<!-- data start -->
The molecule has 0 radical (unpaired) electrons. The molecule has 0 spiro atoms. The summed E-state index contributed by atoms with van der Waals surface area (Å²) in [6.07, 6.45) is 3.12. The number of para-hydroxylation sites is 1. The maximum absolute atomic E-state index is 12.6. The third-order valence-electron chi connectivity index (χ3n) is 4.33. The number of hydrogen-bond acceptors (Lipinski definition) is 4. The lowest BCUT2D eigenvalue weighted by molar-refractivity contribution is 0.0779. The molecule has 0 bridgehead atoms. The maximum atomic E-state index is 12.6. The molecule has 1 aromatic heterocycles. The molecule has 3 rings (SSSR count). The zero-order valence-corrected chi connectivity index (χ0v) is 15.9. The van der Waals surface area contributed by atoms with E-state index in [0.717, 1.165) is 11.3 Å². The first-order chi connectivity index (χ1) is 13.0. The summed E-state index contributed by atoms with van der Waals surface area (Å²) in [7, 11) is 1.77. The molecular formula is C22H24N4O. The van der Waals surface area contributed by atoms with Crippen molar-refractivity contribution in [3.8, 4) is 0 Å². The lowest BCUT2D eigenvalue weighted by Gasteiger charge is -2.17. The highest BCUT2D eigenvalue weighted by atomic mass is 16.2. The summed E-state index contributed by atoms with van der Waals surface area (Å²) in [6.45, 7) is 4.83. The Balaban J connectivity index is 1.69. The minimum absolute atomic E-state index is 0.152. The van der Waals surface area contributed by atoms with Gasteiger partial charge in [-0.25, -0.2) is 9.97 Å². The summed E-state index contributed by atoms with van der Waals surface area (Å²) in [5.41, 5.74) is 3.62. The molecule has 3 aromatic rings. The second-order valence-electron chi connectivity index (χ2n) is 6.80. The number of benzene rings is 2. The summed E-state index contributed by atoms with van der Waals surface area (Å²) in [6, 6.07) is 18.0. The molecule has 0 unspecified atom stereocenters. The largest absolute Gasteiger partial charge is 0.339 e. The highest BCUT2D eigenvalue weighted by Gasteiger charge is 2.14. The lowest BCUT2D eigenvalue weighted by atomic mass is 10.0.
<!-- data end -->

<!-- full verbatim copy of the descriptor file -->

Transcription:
The molecule has 0 radical (unpaired) electrons. The molecule has 0 spiro atoms. The summed E-state index contributed by atoms with van der Waals surface area (Å²) in [6.07, 6.45) is 3.12. The number of para-hydroxylation sites is 1. The maximum absolute atomic E-state index is 12.6. The third-order valence-electron chi connectivity index (χ3n) is 4.33. The number of hydrogen-bond acceptors (Lipinski definition) is 4. The lowest BCUT2D eigenvalue weighted by molar-refractivity contribution is 0.0779. The molecule has 0 bridgehead atoms. The maximum atomic E-state index is 12.6. The molecule has 1 aromatic heterocycles. The molecule has 3 rings (SSSR count). The zero-order valence-corrected chi connectivity index (χ0v) is 15.9. The van der Waals surface area contributed by atoms with E-state index in [0.717, 1.165) is 11.3 Å². The first-order chi connectivity index (χ1) is 13.0. The summed E-state index contributed by atoms with van der Waals surface area (Å²) in [7, 11) is 1.77. The molecular formula is C22H24N4O. The van der Waals surface area contributed by atoms with Crippen molar-refractivity contribution in [3.8, 4) is 0 Å². The lowest BCUT2D eigenvalue weighted by Gasteiger charge is -2.17. The highest BCUT2D eigenvalue weighted by atomic mass is 16.2. The summed E-state index contributed by atoms with van der Waals surface area (Å²) in [6.45, 7) is 4.83. The Balaban J connectivity index is 1.69. The minimum absolute atomic E-state index is 0.152. The van der Waals surface area contributed by atoms with Gasteiger partial charge in [-0.25, -0.2) is 9.97 Å². The summed E-state index contributed by atoms with van der Waals surface area (Å²) in [5.41, 5.74) is 3.62. The molecule has 3 aromatic rings. The second-order valence-electron chi connectivity index (χ2n) is 6.80. The number of benzene rings is 2. The summed E-state index contributed by atoms with van der Waals surface area (Å²) in [6, 6.07) is 18.0. The molecule has 0 unspecified atom stereocenters. The largest absolute Gasteiger partial charge is 0.339 e. The highest BCUT2D eigenvalue weighted by Gasteiger charge is 2.14. The lowest BCUT2D eigenvalue weighted by atomic mass is 10.0.